On 19 January 2018, the Upper Tribunal16 held that five companies were “managed service companies” (MSCs) for tax purposes due to the level of involvement of the companies’ provider.
Under the MSC tax rules, an MSC is required to account for tax and national insurance contributions on amounts paid to the “worker” pursuant to the engagement between the MSC and the end-client, howsoever the payment is described (ie, the amounts received by the worker are treated as earnings from an employment). To be caught by the MSC rules, amongst other requirements the “provider” of the services (ie the use of the company to provide the services of individuals) must be “involved” with the company.
The five companies were personal service companies, and each had a single individual shareholder whose services were provided to end clients. The companies were provided as a “package” by a services provider. The provider gave the individual shareholders a choice as to how frequently they received salary payments from the company, and whether they received a minimum wage or other, specified, amount. The provider provided a number of services to the companies.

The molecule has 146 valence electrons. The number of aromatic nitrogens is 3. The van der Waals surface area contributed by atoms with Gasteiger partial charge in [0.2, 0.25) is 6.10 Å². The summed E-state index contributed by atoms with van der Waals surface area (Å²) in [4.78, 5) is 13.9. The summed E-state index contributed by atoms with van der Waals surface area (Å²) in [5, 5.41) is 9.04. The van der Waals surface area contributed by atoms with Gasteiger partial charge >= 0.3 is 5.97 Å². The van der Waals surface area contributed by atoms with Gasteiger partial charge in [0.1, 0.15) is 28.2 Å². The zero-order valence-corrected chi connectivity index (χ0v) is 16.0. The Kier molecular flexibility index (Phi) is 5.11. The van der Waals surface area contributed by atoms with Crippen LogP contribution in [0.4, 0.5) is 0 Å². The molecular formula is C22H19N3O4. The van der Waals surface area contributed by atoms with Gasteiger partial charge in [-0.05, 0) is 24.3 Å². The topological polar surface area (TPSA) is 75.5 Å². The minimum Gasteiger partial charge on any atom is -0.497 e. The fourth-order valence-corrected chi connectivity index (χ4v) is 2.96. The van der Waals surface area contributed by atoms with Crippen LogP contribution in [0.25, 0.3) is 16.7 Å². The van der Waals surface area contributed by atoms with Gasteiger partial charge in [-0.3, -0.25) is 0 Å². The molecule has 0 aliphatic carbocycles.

The Upper Tribunal found that the companies were MSCs within the meaning of the tax legislation17. The Tribunal held that the services provider in this case was (i) an “MSC provider”, as required under the applicable legislation, and (ii) “involved” with the five companies. On the question of “involvement”, it was found that:
• the services provider benefitted financially “on an ongoing basis from the provision of the services of the individuals”, and
• the services provider influenced the way in which payments were made to the individuals, and influenced the companies’ finances and activities.
The decision can be viewed here.